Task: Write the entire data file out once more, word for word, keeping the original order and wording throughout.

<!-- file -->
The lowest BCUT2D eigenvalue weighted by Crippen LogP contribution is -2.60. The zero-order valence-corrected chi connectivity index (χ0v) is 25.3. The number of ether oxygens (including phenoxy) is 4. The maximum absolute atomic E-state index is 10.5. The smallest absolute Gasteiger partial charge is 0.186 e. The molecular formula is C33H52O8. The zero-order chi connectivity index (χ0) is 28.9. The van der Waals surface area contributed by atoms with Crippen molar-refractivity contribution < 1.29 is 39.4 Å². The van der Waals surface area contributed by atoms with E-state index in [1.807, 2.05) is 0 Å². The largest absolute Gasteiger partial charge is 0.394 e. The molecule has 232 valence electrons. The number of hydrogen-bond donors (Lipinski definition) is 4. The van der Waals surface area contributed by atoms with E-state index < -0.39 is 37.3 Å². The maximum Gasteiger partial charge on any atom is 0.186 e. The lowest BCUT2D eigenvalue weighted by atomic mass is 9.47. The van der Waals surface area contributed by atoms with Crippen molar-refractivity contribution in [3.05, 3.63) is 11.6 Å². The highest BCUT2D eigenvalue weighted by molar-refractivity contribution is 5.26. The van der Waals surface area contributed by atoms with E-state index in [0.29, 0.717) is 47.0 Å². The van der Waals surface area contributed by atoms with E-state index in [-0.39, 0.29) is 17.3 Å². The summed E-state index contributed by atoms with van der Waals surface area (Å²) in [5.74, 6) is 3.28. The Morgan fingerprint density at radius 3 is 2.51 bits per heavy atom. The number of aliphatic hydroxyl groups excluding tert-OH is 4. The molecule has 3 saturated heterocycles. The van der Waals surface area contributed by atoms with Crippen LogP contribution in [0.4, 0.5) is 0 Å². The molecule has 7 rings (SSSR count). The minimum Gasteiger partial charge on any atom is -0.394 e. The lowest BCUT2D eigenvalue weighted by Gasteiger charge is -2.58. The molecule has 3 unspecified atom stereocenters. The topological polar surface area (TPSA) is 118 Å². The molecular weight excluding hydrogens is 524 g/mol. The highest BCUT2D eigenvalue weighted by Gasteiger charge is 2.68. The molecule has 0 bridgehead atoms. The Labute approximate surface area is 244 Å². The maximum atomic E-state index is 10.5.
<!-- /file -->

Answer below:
The lowest BCUT2D eigenvalue weighted by Crippen LogP contribution is -2.60. The zero-order valence-corrected chi connectivity index (χ0v) is 25.3. The number of ether oxygens (including phenoxy) is 4. The maximum absolute atomic E-state index is 10.5. The smallest absolute Gasteiger partial charge is 0.186 e. The molecular formula is C33H52O8. The zero-order chi connectivity index (χ0) is 28.9. The van der Waals surface area contributed by atoms with Crippen molar-refractivity contribution < 1.29 is 39.4 Å². The van der Waals surface area contributed by atoms with E-state index in [1.807, 2.05) is 0 Å². The largest absolute Gasteiger partial charge is 0.394 e. The molecule has 232 valence electrons. The number of hydrogen-bond donors (Lipinski definition) is 4. The van der Waals surface area contributed by atoms with E-state index < -0.39 is 37.3 Å². The maximum Gasteiger partial charge on any atom is 0.186 e. The lowest BCUT2D eigenvalue weighted by atomic mass is 9.47. The van der Waals surface area contributed by atoms with Crippen molar-refractivity contribution in [3.05, 3.63) is 11.6 Å². The highest BCUT2D eigenvalue weighted by molar-refractivity contribution is 5.26. The van der Waals surface area contributed by atoms with E-state index in [0.29, 0.717) is 47.0 Å². The van der Waals surface area contributed by atoms with E-state index in [-0.39, 0.29) is 17.3 Å². The summed E-state index contributed by atoms with van der Waals surface area (Å²) in [5.74, 6) is 3.28. The Morgan fingerprint density at radius 3 is 2.51 bits per heavy atom. The number of aliphatic hydroxyl groups excluding tert-OH is 4. The molecule has 3 saturated heterocycles. The van der Waals surface area contributed by atoms with Crippen LogP contribution in [0.4, 0.5) is 0 Å². The molecule has 7 rings (SSSR count). The minimum Gasteiger partial charge on any atom is -0.394 e. The lowest BCUT2D eigenvalue weighted by Gasteiger charge is -2.58. The molecule has 3 unspecified atom stereocenters. The topological polar surface area (TPSA) is 118 Å². The molecular weight excluding hydrogens is 524 g/mol. The highest BCUT2D eigenvalue weighted by Gasteiger charge is 2.68. The molecule has 0 bridgehead atoms. The Labute approximate surface area is 244 Å². The maximum atomic E-state index is 10.5.